A few years ago, my husband and a friend of his attempted the Three Peaks Challenge—climbing the highest mountains of Scotland, England, and Wales within 24 hours. This included scaling Ben Nevis, the highest mountain in the British Isles at 1,344 meters. It was sunny at the foot of Ben Nevis as the men, dressed in just T-shirts and shorts, started their ascent. As they approached the summit, however, the weather changed; they hit ice and thick fog and their skimpy clothing simply wasn’t enough. They made it down the mountain, but the challenge was off.
This week I bought $30 worth of toilet paper in order to qualify for a mail-in rebate. The rebate form told me to address my envelope to “Road to Glory.” Really? I hadn’t slain a dragon or won a championship. I had merely purchased TP. So I laughed at the ridiculous title as I wrote it on the envelope.
Christmas cards and nativity scenes depict the wise men visiting the Christ-child. But I think the story is bigger than the way it’s presented. The wise men’s journey is also a paradigm for our spiritual journey.
After Nelson Mandela’s death at the end of 2013, many stories surfaced of his genuine concern for others. In 1950s Apartheid South Africa, Mandela once saw a white woman standing beside her broken car in Johannesburg. Approaching her, he offered help and was able to fix the car.
The alarm clock rang promptly at 7 in the morning. Sophie woke up with a bad headache, but she thought nothing of it. She pushed away the covers and got out of bed. Suddenly, as a stroke devastated her brain, darkness descended and she collapsed to the floor. Sadly, situations like this one have been a reality for many people over the years.
In 2013, a train carrying 218 people derailed in Spain, killing 79 and injuring 66 more. Though the train’s engineer said he couldn’t explain why the accident occurred, video footage provided answers. The train was going as fast as 119 mph before it hit the deadly curve—more than twice the speed limit for that section of track. So it wasn’t just the speed that caused the accident. It was the combination of the speed and the location of the track. The boundary of the speed limit was created for the protection of the passengers, but the seasoned engineer ignored it, and it led to tragedy.
I once wrote a book based on a collection of letters that François Fénelon (a French pastor from the 17th century) wrote to a younger friend who was serving in the morally corrupt court of King Louis XIV. Fénelon’s fatherly posture and his call for unflinching devotion to God captured me. Words like this are standard Fénelon fare: “Becoming a follower of God is hard because it requires that we submit ourselves fully to a God who is other than us. We must let go of our insistence that we know best what we need. We must let go of our demands that God act when and how we demand.”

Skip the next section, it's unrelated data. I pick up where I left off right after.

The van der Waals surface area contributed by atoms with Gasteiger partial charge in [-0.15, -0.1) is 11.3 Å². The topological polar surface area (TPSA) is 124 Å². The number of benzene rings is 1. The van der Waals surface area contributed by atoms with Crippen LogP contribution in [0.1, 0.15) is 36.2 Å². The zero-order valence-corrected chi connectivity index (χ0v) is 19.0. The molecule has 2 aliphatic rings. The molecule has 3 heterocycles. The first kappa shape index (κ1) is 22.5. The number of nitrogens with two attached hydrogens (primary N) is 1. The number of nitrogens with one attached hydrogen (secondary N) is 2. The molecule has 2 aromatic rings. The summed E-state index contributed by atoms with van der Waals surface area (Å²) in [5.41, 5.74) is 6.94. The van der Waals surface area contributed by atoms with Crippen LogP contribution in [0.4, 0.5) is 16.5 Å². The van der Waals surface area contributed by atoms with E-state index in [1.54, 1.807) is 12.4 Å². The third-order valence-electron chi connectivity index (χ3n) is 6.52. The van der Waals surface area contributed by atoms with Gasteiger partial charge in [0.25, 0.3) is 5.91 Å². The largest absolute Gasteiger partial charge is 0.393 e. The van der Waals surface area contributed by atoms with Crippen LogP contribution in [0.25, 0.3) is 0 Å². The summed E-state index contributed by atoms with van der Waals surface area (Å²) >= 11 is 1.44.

Ready for a Bible quiz? Which king: attained national influence at age 16; was a genius in military deployment and national security; invented new military weapons; had true vision for commercial and business development; and possessed the Midas touch in husbandry and agriculture?
We got really good,” Raleigh Becket bragged. He and his brother piloted a “Jaeger,” a huge battle robot that fought massive, dinosaurlike creatures named Kaiju as depicted in the movie Pacific Rim. In their arrogance, the brothers defied orders and went on a reckless mission battling a huge Kaiju alone. The massive beast destroyed their Jaeger, causing it to come crashing down in defeat. Raleigh’s brother was then killed by the monster while his brother could only watch in horror.
Q: How can I be a blessing to people who do not know Jesus as their Savior? —Grace
A: Being a blessing to unbelievers is a matter of being sensitive to their areas of spiritual need and nurturing them through a caring personal relationship. By doing these things, we testify to the truth of the gospel, and prepare them for the…
Do not judge others” may be the most popular verse in the world. It’s the one phrase from the Bible that everyone seems to know—and often misapply. A former politician continued to text inappropriate photos of himself to strangers even after he apologized and resigned in disgrace. He angrily told a disgusted voter that he had no right to judge him. Pope Francis, when asked about gay priests, replied, “Who am I to judge?” I believe he meant that it’s not his job to judge people’s sins, but many mistook it as an endorsement of a homosexual lifestyle.
Recently, I was forced to bring my car to a complete stop on a busy road. A man in front of me had slammed on the brakes of his work truck, interrupting the flow of traffic. He climbed out of his cab, walked to the front of the idling vehicle, and stooped to pick something up. As he passed in front of my halted car, I could see that he was carrying a tiny turtle that he proceeded to place gently at the base of some shrubs far away from the road.